The Heeding is a poignant and powerful poetry collection written by Rob Cowen and stunningly illustrated by Nick Hayes. It reflects on the year following the first COVID19 lockdown and will serve in the time to come as a reminder of when the world changed profoundly – how we lived lives altered in previously unimaginable ways. The poems capture the concerns and frustrations of families required to deal with the challenges of: house arrest, homeschooling, a ban on visiting their cared for elderly. It provides an evocative reminder that nobody will live forever.

“They are staring into a child’s eyes, wondering at the storm that’s coming.
How they might put themselves between what they love and everything”

The author is father to young children and his worries centre on them. He reflects on his own childhood and the lessons learned and valued from his parents and grandparents – often appreciated only in hindsight. He was taught to heed what was around him, particularly in nature. He now wishes to pass this valuable skill on to the next generation.

The poems have a depth that belies the ease with which they may be read. Incidents recounted are often everyday yet have an impact, a value, in the connections they engender.

Solidarity on a Saturday Night is a short poem about neighbours lighting up their backyards and somehow feeling together without the need to meet. This Allotment reflects on a humanity that is possible when people are accepting of difference in looks or creed – willing to offer practical advice and their labour along with excess produce.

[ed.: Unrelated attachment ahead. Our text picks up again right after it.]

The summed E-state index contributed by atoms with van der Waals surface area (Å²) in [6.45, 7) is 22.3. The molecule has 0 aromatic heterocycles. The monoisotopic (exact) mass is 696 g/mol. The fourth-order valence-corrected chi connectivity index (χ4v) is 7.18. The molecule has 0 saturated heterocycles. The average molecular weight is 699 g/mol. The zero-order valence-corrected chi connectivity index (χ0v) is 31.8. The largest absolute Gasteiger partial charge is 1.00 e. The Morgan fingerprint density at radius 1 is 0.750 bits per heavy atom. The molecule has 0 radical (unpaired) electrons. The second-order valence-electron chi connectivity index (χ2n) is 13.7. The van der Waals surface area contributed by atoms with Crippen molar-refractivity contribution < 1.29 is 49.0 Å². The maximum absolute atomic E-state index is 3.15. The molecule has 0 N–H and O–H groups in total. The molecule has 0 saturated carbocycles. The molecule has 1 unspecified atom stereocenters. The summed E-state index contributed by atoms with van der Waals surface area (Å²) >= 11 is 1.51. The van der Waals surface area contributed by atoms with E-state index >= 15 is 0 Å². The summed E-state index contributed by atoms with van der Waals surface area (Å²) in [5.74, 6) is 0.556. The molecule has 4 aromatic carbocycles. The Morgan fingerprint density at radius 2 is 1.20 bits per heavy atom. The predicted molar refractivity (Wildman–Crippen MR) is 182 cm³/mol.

“When heart-sore, I often wonder if this place is
secretly a model for what should be; how things could be,
were we not so preoccupied with property”

Last Breaths took my breath away, moving me to tears. It is a heartfelt account of a man in a nursing home, dying alone of this terrible plague. He remembers aspects of his life: war, a beloved wife outlived, a daughter who died in childhood, another now banned from seeing him – to keep him safe! The illustration that goes with this poem is perfect, as are so many here. The words brought home to me, perhaps for the first time, how my own father passed away last year – hand held by a nurse in PPE.

Another particularly poignant poem is Dennis, a man taunted relentlessly by local children whose casual cruelty makes their older selves squirm. The reason for his odd tics and behaviour is heartrending.

There are poems that describe encounters with birds and other creatures along with the Yorkshire landscape where the author lives. Nature is depicted as savage as well as beautiful, teeming with life but also death. There are reflections on more human concerns – failing businesses, history, politics, fearful unease.

“These cancelled birthdays.
These bans on being together.
These redundancies, uncertainties,
limits on impulse and joy,
on movement and autonomy.”